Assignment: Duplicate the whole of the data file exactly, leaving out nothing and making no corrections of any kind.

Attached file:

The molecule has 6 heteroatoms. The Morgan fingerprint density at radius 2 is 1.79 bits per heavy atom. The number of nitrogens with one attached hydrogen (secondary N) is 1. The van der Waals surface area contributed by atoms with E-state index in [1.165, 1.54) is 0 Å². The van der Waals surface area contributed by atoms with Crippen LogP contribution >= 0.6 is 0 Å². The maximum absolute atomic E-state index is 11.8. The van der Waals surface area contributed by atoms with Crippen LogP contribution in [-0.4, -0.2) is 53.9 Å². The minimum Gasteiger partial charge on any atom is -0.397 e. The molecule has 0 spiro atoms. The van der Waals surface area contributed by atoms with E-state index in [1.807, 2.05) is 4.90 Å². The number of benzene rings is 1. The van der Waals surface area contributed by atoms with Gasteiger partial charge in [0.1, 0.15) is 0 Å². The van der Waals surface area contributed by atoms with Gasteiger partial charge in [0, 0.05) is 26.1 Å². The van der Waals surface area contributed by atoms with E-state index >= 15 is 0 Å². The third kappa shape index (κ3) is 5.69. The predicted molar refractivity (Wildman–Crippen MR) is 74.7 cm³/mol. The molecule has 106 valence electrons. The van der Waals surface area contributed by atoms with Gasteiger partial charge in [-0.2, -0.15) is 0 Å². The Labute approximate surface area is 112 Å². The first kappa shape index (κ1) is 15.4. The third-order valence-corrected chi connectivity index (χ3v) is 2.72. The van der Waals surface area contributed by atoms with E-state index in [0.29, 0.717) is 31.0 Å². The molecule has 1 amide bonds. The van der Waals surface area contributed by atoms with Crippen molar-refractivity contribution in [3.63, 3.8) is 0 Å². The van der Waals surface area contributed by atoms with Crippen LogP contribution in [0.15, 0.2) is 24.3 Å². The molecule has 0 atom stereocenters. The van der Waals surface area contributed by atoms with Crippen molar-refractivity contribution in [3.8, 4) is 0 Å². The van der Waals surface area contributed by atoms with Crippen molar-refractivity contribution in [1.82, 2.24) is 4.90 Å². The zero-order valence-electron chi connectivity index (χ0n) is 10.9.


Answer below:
The molecule has 6 heteroatoms. The Morgan fingerprint density at radius 2 is 1.79 bits per heavy atom. The number of nitrogens with one attached hydrogen (secondary N) is 1. The van der Waals surface area contributed by atoms with E-state index in [1.165, 1.54) is 0 Å². The van der Waals surface area contributed by atoms with Crippen LogP contribution >= 0.6 is 0 Å². The maximum absolute atomic E-state index is 11.8. The van der Waals surface area contributed by atoms with Crippen LogP contribution in [-0.4, -0.2) is 53.9 Å². The minimum Gasteiger partial charge on any atom is -0.397 e. The molecule has 0 spiro atoms. The van der Waals surface area contributed by atoms with E-state index in [1.807, 2.05) is 4.90 Å². The number of benzene rings is 1. The van der Waals surface area contributed by atoms with Gasteiger partial charge in [0.1, 0.15) is 0 Å². The van der Waals surface area contributed by atoms with Gasteiger partial charge in [0, 0.05) is 26.1 Å². The van der Waals surface area contributed by atoms with E-state index >= 15 is 0 Å². The third kappa shape index (κ3) is 5.69. The predicted molar refractivity (Wildman–Crippen MR) is 74.7 cm³/mol. The molecule has 106 valence electrons. The van der Waals surface area contributed by atoms with Gasteiger partial charge in [-0.2, -0.15) is 0 Å². The Labute approximate surface area is 112 Å². The first kappa shape index (κ1) is 15.4. The third-order valence-corrected chi connectivity index (χ3v) is 2.72. The van der Waals surface area contributed by atoms with E-state index in [0.29, 0.717) is 31.0 Å². The molecule has 1 amide bonds. The van der Waals surface area contributed by atoms with Crippen molar-refractivity contribution in [3.63, 3.8) is 0 Å². The van der Waals surface area contributed by atoms with Crippen LogP contribution in [0.15, 0.2) is 24.3 Å². The molecule has 0 atom stereocenters. The van der Waals surface area contributed by atoms with Crippen molar-refractivity contribution in [3.8, 4) is 0 Å². The van der Waals surface area contributed by atoms with Crippen molar-refractivity contribution in [1.82, 2.24) is 4.90 Å². The zero-order valence-electron chi connectivity index (χ0n) is 10.9.